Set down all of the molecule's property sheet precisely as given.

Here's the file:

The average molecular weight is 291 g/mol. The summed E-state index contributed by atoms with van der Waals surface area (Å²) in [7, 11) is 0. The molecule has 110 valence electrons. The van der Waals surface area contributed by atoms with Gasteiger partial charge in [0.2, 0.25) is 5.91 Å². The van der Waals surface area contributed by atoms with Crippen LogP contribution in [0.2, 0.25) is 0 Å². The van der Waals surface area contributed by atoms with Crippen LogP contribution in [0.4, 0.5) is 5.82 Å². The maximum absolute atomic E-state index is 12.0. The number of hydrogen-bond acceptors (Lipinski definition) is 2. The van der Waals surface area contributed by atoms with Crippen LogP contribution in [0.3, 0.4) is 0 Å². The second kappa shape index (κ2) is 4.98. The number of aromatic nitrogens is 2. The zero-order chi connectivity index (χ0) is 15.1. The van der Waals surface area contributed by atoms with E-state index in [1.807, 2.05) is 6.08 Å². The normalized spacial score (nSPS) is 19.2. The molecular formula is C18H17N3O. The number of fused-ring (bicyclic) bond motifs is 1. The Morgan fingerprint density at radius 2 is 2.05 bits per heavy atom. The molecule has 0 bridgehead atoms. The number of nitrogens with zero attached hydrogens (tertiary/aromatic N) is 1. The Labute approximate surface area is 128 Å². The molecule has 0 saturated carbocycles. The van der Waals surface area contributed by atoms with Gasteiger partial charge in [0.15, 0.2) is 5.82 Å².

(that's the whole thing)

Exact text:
The average molecular weight is 291 g/mol. The summed E-state index contributed by atoms with van der Waals surface area (Å²) in [7, 11) is 0. The molecule has 110 valence electrons. The van der Waals surface area contributed by atoms with Gasteiger partial charge in [0.2, 0.25) is 5.91 Å². The van der Waals surface area contributed by atoms with Crippen LogP contribution in [0.2, 0.25) is 0 Å². The van der Waals surface area contributed by atoms with Crippen LogP contribution in [0.4, 0.5) is 5.82 Å². The maximum absolute atomic E-state index is 12.0. The number of hydrogen-bond acceptors (Lipinski definition) is 2. The van der Waals surface area contributed by atoms with Crippen LogP contribution in [0.3, 0.4) is 0 Å². The second kappa shape index (κ2) is 4.98. The number of aromatic nitrogens is 2. The zero-order chi connectivity index (χ0) is 15.1. The van der Waals surface area contributed by atoms with E-state index in [1.807, 2.05) is 6.08 Å². The normalized spacial score (nSPS) is 19.2. The molecular formula is C18H17N3O. The number of fused-ring (bicyclic) bond motifs is 1. The Morgan fingerprint density at radius 2 is 2.05 bits per heavy atom. The molecule has 0 bridgehead atoms. The number of nitrogens with zero attached hydrogens (tertiary/aromatic N) is 1. The Labute approximate surface area is 128 Å². The molecule has 0 saturated carbocycles. The van der Waals surface area contributed by atoms with Gasteiger partial charge in [0.15, 0.2) is 5.82 Å².